Water Crisis – The Solutions Lie With Us!


The present water crisis in Laikipia is the result of three things:

  1. Less than normal rainfall over the last 6 months, and less than average rainfall in 2016.
  2. Illegal abstraction of water from our rivers.
  3. Inadequate water harvesting and water storage and mismanagement of water for agriculture.

We are witnessing a water crisis of devastating proportions. According to Susan Marseille, a downstream riparian landowner in Timau, this is the first time since 2009 that she is seeing the Timau River go dry for more than two weeks.

The Naro Moru and Ngobit rivers are also drying up, forcing residents to travel for miles in search of water.  Downstream river users have been without flowing water for more than a month

WRMA’s Nanyuki Sub-Regional Manager, Mr. Gibson Mwangi, is greatly concerned that the catchments are experiencing water shortages as a result of the increasing, unregulated water demand for irrigation, domestic use and for livestock.

In Kenya, every citizen has a right to water. The National Water Strategy, as well as the new Water Act commits to making this happen. When we suffer water shortages like this, our tendency is to blame government. But the immediate solutions to this water crisis lie with us.

Mount Kenya Ewaso Water Partnership (MKEWP) has mobilised its Partners for collective action. The Partnership aims to return water flow within our rivers as required by law. All Water Resource User Associations (WRUAs) and WRMA stakeholders have agreed to implement an immediate action plan to tackle the current crisis. The plan will:

  • Mount an immediate campaign about water abstraction, monitoring and regulation through WRUAs.  By the end of February, we want all rivers flowing again.
  • Help WRMA to better monitor and enforce the water regulations affecting abstraction.
  • Build the capacity of WRUAs to monitor and enforce water conservation and management rules.

To make this action plan work, MKEWP will work with WRUA clusters. These are “zones” of WRUAs in common catchment areas. Collections of WRUAs will work together to restore river flow in an area, not just in each river. We use this system to help WRUAs monitor river flows individually and collectively.

Our WRUA clusters are: A) Timau, Ngusishi, Teleswani and Sirimon B) Ontulili, Likii and Nanyuki C) Rongai, Burguret and Naromoru D) Moyok, Upper Ewaso Ngiro, Kareminu and Ngobit.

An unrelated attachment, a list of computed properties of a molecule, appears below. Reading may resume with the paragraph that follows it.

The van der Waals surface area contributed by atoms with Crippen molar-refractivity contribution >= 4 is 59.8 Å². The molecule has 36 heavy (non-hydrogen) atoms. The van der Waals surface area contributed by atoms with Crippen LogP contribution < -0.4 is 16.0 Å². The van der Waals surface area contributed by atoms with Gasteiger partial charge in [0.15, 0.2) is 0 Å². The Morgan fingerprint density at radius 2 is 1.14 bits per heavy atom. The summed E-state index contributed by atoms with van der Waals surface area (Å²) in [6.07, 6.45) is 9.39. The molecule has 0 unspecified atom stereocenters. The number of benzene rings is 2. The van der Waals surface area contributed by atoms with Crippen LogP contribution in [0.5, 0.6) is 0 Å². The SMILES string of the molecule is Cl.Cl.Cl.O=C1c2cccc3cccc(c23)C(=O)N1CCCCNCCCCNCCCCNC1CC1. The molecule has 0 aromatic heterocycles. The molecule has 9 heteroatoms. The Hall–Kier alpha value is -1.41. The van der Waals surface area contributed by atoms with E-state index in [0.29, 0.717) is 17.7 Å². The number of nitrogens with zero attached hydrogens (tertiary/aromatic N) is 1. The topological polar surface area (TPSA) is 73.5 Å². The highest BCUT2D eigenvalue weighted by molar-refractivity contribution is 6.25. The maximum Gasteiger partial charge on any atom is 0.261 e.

LWF is the secretariat to the MKEWP. We have succeeded in raising 2 Million KSH towards this effort to get rivers flowing again. We have secured funds from Kenya Water Resources Group 2030/IFC to support the initial activities of the plan, and have since been joined by matching funds from the National Drought Management Authority (NDMA), WRMA, the Mt. Kenya Growers Groups, and the County Government of Laikipia.

Execution of the plan will be carried out by the WRUAs and WRMA.

WRMA is the technical support to ensure that water rationing programs and water laws are enforced.

WRUAs are responsible for the implementation of river water rationing programs, river flow monitoring, and participating in joint monitoring within their clusters.

LWF will serve as an information clearing house, support additional fundraising activities, networking and reporting and administration of the program.

If your river is not flowing, tell your WRUA chair and the committee. If your river is flowing, then thank your WRUA committee. If you still have problems, contact us on mkewp@laikipia.org.

The foundation and success of this plan is dependent on the participation of all stakeholders and water users. We call upon you to collaborate with your local WRUA and WRMA for improved, equitable access to water for all users.

Additional support either in kind or cash to support the plan is being sought from stakeholders and partners.

To make a contribution via MPESA, use Lipa na mpesa – paybill number: 898370, Account: Water

All contributions via cheque should be made out to Laikipia Wildlife Forum.

To find out more about how you can be a part of this effort, please contact James Mwangi on mkewp@laikipia.org


3 replies
  1. Sammy
    Sammy says:

    This efferts have been in place since the enactment of water act and yet we anually experience the same problems. I think its a high time we accept reality. Demand for water is on the rise and our rivers cannot keep up. Stop wasting money on workshop and strategies but instead find water to supply demand. When conservation efforts have failed accept and find realistic solutions……

    • Jeff
      Jeff says:

      As a Kenyan I’m surprised by your comments especially considering I know you as a conservationist.

      Water issues are not a laikipia exclusive problem. Drought and hunger mitigation measures just like anti-poaching efforts, anti-corruption efforts and many other causes that have been a continual effort in Kenya but I don’t hear you suggest we accept the reality and forget about them to ‘find realistic solutions’. WRUAS and WRMAs are not going anywhere so what are you actually suggesting?

  2. letair caleb kabarak
    letair caleb kabarak says:

    literally, all problems have their solution within the environment. however, water crisis should be solved using nature-based pragmatic approaches such as integrated water management approach. the approach ensures that both upstream and downstream riparian owners have equal access and abstraction rights to the finite resource thus solving conflict that may arise as a result of over-abstraction.


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